Avoiding the Temptation to Eat Unhealthy Foods

Avoiding the Temptation to Eat Unhealthy FoodsAre you trying to avoid eating unhealthy foods but can’t fight the cravings?  Here is a good starting place to put you on the yellow brick road to healthy eating.

Identify your cravings. A particular food craving might point to something lacking in your diet. Find your favorite cravings below in Bold, and then note the possible item(s) missing from your present diet.

  • Chocolate:  Magnesium. Women should be cautious during menstruation, as magnesium levels do drop. Try snacking on natural fruits, nuts, or take a vitamin/mineral supplement.
  • Sugar or Simple Carbohydrates:  Protein & Complex Carbohydrates. A quick science lesson: Carbohydrates break down into sugars. Since sugar metabolizes very quickly, it is not a good source of long term energy. The best source of energy includes protein and complex carbohydrates, which break down much slower. Broken down grains, such as white rice (Minute Rice) and white flour have been stripped of this goodness, leaving only the inner starch (simple carbohydrates).
  • Fried foods:  Calcium & OMEGA 3 Fatty Acids. OMEGA 3’s are good fat! Try eating more fish, or check your grocery store for milk, cheese, or eggs containing theses essential oils plus calcium (it will state such on the label).
  • Salt:  HydrationVitamin BChloride. When you desire something salty, try to drink water instead. Also, stress can lead to a Vitamin B deficiency, so if your experiencing hardship, take a second Vitamin B supplement half way through your day.

Remove temptation. Just get rid of it, and remove all temptation from your home. To keep yourself from buying more, never go to the grocery store while hungry. When you have only healthy foods to eat, you’ll make healthy choices. When you do get a craving, it’ll be too much bother to hunt down a candy bar, when you have a healthy substitute at home.

When you go to the store, force yourself to buy good foods. Avoid ice-cream, frozen dinners, white bread, sweets and snacks. If you do this, you will find it harder and harder to eat the wrong type of foods at home.

Replace the rituals. You don’t need dessert after dinner. You don’t need candy at the movies. You don’t need a donut with your coffee. To break such habits, provide a healthy alternative beforehand, such as a piece of fruit or granola bar. Keep an assortment of healthy choices around, such as a crisp vegetable salad you can garnish with lemon or peppers, oranges, apples, water melon, and other healthy snacks.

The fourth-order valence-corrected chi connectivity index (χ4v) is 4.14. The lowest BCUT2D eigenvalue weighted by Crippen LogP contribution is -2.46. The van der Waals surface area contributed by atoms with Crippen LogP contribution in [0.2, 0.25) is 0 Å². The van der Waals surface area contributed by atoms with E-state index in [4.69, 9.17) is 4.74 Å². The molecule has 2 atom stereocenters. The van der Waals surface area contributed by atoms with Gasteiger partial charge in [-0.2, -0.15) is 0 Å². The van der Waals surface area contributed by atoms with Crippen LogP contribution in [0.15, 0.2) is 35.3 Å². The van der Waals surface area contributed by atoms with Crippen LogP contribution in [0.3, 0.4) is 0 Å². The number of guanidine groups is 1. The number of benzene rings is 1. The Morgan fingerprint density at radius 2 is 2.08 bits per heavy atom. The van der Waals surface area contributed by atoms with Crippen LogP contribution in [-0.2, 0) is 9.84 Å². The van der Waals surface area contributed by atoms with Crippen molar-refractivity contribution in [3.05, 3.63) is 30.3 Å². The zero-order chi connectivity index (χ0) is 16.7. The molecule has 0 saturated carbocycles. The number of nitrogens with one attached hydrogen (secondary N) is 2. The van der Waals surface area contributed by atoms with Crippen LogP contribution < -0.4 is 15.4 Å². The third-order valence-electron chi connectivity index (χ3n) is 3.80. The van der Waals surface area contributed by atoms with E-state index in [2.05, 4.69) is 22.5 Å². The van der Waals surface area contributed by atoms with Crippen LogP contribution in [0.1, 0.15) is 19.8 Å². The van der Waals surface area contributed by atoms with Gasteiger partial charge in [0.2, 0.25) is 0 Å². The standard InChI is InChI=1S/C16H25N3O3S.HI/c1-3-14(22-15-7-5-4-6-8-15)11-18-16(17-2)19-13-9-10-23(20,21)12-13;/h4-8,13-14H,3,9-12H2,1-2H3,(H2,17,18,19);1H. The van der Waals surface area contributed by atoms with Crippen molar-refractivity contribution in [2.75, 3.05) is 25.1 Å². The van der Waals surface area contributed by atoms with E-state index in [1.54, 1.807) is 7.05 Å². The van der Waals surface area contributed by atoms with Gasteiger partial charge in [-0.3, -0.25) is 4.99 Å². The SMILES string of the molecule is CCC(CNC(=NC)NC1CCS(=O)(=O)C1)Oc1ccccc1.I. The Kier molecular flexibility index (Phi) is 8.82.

Avoid Boredom. Keep yourself active and busy, so you’re not always thinking about just food. There is a lot more to do than eat.

Drink plenty of water! The water intake recommended does NOT include the water you receive from food or coffee. If you feel thirsty, this means you are already dehydrated – and dehydration can often be confused with hunger. Keep a large jug of lemon favored water or chilled herbal tea on hand if you don’t like plain water. Another trick is to keep a drinking glass and jug of water always in sight. If it’s in front of you, you’ll drink it.

Most people need to lower cholesterol levels to either remain or become healthy. In addition to how food affects cholesterol, we also need to understand how one’s weight, exercise, and genetics all factor into our overall health.

Reward Yourself! Permit yourself a treat from time to time, as you establish new habits. Just be sure a treat is exactly that, just a small taste and also as a reward! One or two cookies, not an entire bag. If you lack the will power in the beginning, purchase a small prepackaged goodie, so that is all there is. A “cheat-day” is a day in which you are permitted to have such a treat. It does not mean you can cheat all day long!

Tips:

  • Start slowly. It is easier to stick to a new routine if you gradually work up to it.
  • Eating healthy is a lifestyle, not a quick fix to a problem
  • “Nothing tastes as good as being healthy feels.”
  • There are many other things you can do instead of snacking. A short list includes: read the paper, watch a ball game, draw a picture, cut the lawn, plant some flowers, drink a cup of tea, call a friend, take a walk, groom your dog, watch a sitcom, learn a foreign language, do a dance routine, read a book, or research something.
  • Practice mindful eating.  Eat your meals slowly, with other people, and at a table made to hold a plate and have chairs around it.
  • Don’t overdo it. Eating healthy is wonderful, but it’s okay to treat yourself once in a while.

Warnings:

  • “In Moderation” does not work for everyone. Some foods trigger people, and just like an alcoholic cannot have just one glass of wine, a sugar-holic cannot have just one piece of candy. It is better to eliminate the foods you binge on or find a good substitute for them. That way you can eat normal portions of healthy food, instead of craving and eating bad junk.
  • If you really want to stay healthy, the best thing to do is eat good food with nutritional value.
  • Eating disorders affect 15% of young woman and men. This number is on the increase. They are very harmful. The most common are Anorexia nervosa and Bulimia nervosaAnorexia nervosa is when you do not allow yourself to eat or when you induce vomiting, take laxatives or exercise excessively in order to lose weight, causing the body to starve. Bulimia is characterized by binge-purge behavior- you consume large amounts of food seemingly uncontrollably, but force yourself to vomit or take laxatives, exercise or fast (purge) in order not to gain weight from binges. Both can kill you, so if these are part of your make up, then seek the help of a dietician, psychiatrist or other professional for what will work for you in terms of eating.
  • If you suspect you have an eating disorder, seek professional help immediately.

Adapted from How to Avoid the Temptation to Eat Unhealthy Foods.